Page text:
Oct. 25 (Bloomberg) -- Kia Motors Corp., South Korea’s second-largest carmaker, reported profit missed estimates after a three-week strike at home cut production and a stronger won curbed the company’s competitiveness in the U.S.
Third-quarter net income rose 8.9 percent to 903.3 billion won ($850 million) from 829.5 billion won a year earlier, the Seoul-based company said today. That missed the 943.5 billion won average of 31 analysts’ estimates compiled by Bloomberg.
A three-week strike at home cost the company an estimated 414 billion won in lost production, while sales in the quarter slumped 4.9 percent in the U.S., the carmaker’s biggest market, according to the company’s website. Kia, together with its biggest shareholder Hyundai Motor Co., is facing increased competition as a weaker yen gives Japanese carmakers an edge in the U.S.
“Strikes at home and falling sales in key overseas markets would have had an adverse impact on Kia’s earnings,” Lee Sang Hyun, an analyst at NH Investment & Securities Co., said before the earnings announcement. “The company is expected to make up for the loss from the strikes in the fourth quarter, and will be able to meet the annual target.”
The automaker forecast in January that deliveries will rise 1.1 percent to 2.75 million vehicles this year.
Kia’s shares rose 0.5 percent to 63,600 won as of 10:08 a.m. in Seoul trading. The benchmark Kospi Index slid 0.7 percent.
Kia’s union workers in South Korea approved a wage deal on Sept. 12 that raised the monthly base salary by 97,000 won, ending strikes which caused more than 23,000 vehicles or 414 billion won worth in lost output, according to company estimates.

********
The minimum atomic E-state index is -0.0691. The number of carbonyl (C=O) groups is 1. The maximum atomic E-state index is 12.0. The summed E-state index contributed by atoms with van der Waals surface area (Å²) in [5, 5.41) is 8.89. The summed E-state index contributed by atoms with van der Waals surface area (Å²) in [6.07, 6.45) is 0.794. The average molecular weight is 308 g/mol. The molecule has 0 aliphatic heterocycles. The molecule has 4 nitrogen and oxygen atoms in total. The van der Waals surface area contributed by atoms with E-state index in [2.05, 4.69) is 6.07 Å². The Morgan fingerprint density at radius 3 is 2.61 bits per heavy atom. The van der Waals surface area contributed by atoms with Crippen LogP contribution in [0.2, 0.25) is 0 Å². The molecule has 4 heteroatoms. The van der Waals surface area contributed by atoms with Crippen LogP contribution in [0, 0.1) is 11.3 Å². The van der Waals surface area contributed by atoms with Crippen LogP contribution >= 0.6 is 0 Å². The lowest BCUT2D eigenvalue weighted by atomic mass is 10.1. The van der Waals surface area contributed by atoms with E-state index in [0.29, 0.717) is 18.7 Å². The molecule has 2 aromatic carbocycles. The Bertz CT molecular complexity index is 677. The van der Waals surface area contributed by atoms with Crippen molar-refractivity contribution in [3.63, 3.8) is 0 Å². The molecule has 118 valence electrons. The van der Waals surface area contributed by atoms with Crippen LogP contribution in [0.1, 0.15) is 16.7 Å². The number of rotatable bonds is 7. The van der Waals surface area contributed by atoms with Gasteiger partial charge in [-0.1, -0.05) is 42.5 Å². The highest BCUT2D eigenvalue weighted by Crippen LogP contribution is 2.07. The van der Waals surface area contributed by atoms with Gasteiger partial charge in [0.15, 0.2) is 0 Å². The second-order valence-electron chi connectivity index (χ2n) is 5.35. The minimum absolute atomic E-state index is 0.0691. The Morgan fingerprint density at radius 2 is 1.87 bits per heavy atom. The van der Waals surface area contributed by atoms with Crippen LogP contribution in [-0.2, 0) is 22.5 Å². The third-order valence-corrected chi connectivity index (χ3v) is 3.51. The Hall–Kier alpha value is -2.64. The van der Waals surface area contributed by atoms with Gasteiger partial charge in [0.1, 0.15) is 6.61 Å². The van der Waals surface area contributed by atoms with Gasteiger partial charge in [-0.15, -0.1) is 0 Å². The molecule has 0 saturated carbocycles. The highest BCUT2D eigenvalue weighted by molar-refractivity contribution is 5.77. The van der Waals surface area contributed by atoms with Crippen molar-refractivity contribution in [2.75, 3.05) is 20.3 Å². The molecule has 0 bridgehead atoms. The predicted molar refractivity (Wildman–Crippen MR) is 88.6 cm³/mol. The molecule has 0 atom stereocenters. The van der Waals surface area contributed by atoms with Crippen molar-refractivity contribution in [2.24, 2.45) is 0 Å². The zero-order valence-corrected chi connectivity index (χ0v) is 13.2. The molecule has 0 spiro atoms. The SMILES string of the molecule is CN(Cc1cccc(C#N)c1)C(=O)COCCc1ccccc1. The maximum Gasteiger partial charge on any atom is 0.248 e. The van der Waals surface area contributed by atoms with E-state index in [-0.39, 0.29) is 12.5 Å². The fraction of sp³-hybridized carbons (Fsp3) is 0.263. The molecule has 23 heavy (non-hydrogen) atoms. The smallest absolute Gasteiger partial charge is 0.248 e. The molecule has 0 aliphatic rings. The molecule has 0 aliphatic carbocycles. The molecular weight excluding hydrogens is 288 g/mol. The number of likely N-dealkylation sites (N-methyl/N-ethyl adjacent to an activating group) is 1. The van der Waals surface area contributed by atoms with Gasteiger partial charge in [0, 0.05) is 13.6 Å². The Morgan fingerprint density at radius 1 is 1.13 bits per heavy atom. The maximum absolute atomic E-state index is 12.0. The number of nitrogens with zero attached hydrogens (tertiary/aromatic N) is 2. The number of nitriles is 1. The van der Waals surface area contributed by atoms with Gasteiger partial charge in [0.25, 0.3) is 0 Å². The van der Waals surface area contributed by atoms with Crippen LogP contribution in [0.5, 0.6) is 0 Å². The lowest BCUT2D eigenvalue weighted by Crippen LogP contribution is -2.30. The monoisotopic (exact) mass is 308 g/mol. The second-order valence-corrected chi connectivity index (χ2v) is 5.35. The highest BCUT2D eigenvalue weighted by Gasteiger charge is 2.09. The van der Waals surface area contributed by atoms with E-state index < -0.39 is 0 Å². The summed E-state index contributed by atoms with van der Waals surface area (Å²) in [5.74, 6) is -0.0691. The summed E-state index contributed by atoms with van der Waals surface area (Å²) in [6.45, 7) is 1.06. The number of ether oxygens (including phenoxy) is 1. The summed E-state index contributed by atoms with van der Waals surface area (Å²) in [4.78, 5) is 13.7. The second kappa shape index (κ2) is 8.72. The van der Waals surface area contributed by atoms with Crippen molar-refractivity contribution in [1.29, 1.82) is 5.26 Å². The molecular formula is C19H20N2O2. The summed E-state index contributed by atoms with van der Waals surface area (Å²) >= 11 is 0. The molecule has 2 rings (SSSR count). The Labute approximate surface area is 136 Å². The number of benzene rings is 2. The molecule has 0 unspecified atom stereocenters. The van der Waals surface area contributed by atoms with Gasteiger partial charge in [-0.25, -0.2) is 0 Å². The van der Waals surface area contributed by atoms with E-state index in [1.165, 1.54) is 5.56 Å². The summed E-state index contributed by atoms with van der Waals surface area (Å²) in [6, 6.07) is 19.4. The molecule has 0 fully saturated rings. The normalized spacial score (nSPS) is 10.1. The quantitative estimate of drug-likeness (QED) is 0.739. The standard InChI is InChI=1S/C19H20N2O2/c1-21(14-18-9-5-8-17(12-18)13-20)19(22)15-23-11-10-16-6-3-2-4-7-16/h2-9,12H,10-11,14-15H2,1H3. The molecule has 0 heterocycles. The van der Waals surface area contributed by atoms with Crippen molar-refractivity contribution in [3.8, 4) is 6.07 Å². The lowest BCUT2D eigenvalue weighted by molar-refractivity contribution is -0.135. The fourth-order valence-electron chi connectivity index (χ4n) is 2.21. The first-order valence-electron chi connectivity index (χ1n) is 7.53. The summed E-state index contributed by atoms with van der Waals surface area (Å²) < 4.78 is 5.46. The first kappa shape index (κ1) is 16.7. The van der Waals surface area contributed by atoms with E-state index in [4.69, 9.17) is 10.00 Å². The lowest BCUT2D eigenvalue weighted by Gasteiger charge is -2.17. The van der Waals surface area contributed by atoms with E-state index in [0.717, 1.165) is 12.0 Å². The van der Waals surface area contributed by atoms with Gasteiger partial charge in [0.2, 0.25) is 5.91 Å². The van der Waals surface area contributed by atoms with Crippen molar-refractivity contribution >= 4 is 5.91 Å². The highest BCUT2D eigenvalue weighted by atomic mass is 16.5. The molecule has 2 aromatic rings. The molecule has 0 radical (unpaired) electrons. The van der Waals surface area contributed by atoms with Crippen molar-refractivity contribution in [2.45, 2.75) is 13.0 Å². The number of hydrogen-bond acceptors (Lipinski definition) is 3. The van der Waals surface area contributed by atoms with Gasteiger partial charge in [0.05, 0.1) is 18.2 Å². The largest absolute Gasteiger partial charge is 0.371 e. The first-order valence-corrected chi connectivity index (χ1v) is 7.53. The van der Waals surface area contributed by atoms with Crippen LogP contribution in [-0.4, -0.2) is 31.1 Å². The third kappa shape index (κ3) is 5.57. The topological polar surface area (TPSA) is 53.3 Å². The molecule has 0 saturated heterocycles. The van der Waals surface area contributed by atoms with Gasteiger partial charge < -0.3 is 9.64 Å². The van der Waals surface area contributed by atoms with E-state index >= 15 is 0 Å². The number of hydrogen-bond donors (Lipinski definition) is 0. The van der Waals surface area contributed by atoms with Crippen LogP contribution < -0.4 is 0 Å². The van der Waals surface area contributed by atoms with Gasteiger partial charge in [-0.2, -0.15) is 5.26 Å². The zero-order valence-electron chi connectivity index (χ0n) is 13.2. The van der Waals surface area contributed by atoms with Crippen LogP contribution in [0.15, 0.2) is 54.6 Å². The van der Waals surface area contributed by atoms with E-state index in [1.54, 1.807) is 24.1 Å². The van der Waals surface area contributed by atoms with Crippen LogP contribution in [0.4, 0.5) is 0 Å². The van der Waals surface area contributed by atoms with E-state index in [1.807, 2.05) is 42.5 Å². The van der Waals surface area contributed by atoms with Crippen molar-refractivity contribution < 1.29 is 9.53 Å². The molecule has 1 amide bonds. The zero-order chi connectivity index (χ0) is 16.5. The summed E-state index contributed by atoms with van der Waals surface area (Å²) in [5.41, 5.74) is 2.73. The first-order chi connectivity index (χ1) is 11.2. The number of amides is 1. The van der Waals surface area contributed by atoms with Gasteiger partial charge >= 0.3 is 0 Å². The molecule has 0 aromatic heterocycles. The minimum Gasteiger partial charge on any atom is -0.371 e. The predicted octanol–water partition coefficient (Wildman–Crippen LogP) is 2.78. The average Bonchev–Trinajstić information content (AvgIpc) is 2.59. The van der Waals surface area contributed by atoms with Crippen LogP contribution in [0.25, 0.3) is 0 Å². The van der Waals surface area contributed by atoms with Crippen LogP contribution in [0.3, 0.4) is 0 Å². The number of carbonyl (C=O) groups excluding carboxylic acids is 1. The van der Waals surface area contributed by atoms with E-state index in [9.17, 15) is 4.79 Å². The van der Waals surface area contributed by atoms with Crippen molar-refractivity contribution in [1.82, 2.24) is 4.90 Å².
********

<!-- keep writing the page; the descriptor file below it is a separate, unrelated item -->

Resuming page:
The stoppages, which began Aug. 21, led the automaker’s quarterly production in South Korea to be the smallest since last year’s third-quarter, according to the company’s website. About 58 percent of Kia’s manufacturing capacity is located at home. A strike last year, the company’s first since 2009, had caused a record 62,890 vehicles in lost output. It had cut Kia’s production in South Korea by 9.2 percent.
The won has gained 25 percent against the yen in the past year, curbing Kia and Hyundai’s competitiveness against Japanese automakers, which are also big exporters to the U.S.
Kia’s incentives in the U.S. jumped 12 percent through September from a year earlier. That compares with a 2.2 percent decline in Toyota’s incentives and the market average of a 2.4 percent increase, according to Autodata Corp.
The company’s sales fell 4.9 percent in the U.S. market last quarter, according to its website. Its deliveries rose 1.5 percent in Europe in the July to September quarter.
Sales in China rose 9.8 percent to 131,410 units in the last quarter, trailing behind the market average of 14 percent increase, according to data compiled by Bloomberg. Competition is expected to intensify as Japanese automakers including Toyota Motor Corp. and Nissan Motor Co. rebound from declining sales that began last year after a territorial dispute led to violent anti-Japan protests in the world’s biggest auto market.
To contact the reporter on this story: Rose Kim in Seoul at firstname.lastname@example.org
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